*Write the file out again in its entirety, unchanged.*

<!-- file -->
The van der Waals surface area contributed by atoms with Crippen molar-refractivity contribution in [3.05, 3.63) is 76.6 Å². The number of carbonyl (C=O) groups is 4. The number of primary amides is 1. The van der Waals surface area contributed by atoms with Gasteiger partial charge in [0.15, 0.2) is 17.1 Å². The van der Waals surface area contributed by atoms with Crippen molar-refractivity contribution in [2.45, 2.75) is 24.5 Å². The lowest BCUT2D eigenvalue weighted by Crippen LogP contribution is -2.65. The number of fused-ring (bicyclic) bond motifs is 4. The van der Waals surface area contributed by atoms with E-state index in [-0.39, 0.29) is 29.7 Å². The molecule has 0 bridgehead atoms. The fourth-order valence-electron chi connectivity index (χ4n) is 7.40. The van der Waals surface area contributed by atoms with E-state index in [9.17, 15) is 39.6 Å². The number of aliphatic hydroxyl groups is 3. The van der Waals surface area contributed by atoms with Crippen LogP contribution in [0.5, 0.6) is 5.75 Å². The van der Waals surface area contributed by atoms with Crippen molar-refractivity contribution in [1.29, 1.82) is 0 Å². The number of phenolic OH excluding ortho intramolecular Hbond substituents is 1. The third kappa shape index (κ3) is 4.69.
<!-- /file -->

The van der Waals surface area contributed by atoms with Crippen molar-refractivity contribution in [3.05, 3.63) is 76.6 Å². The number of carbonyl (C=O) groups is 4. The number of primary amides is 1. The van der Waals surface area contributed by atoms with Gasteiger partial charge in [0.15, 0.2) is 17.1 Å². The van der Waals surface area contributed by atoms with Crippen molar-refractivity contribution in [2.45, 2.75) is 24.5 Å². The lowest BCUT2D eigenvalue weighted by Crippen LogP contribution is -2.65. The number of fused-ring (bicyclic) bond motifs is 4. The van der Waals surface area contributed by atoms with E-state index in [-0.39, 0.29) is 29.7 Å². The molecule has 0 bridgehead atoms. The fourth-order valence-electron chi connectivity index (χ4n) is 7.40. The van der Waals surface area contributed by atoms with E-state index in [9.17, 15) is 39.6 Å². The number of aliphatic hydroxyl groups is 3. The van der Waals surface area contributed by atoms with Crippen LogP contribution in [0.5, 0.6) is 5.75 Å². The van der Waals surface area contributed by atoms with Crippen molar-refractivity contribution in [1.29, 1.82) is 0 Å². The number of phenolic OH excluding ortho intramolecular Hbond substituents is 1. The third kappa shape index (κ3) is 4.69.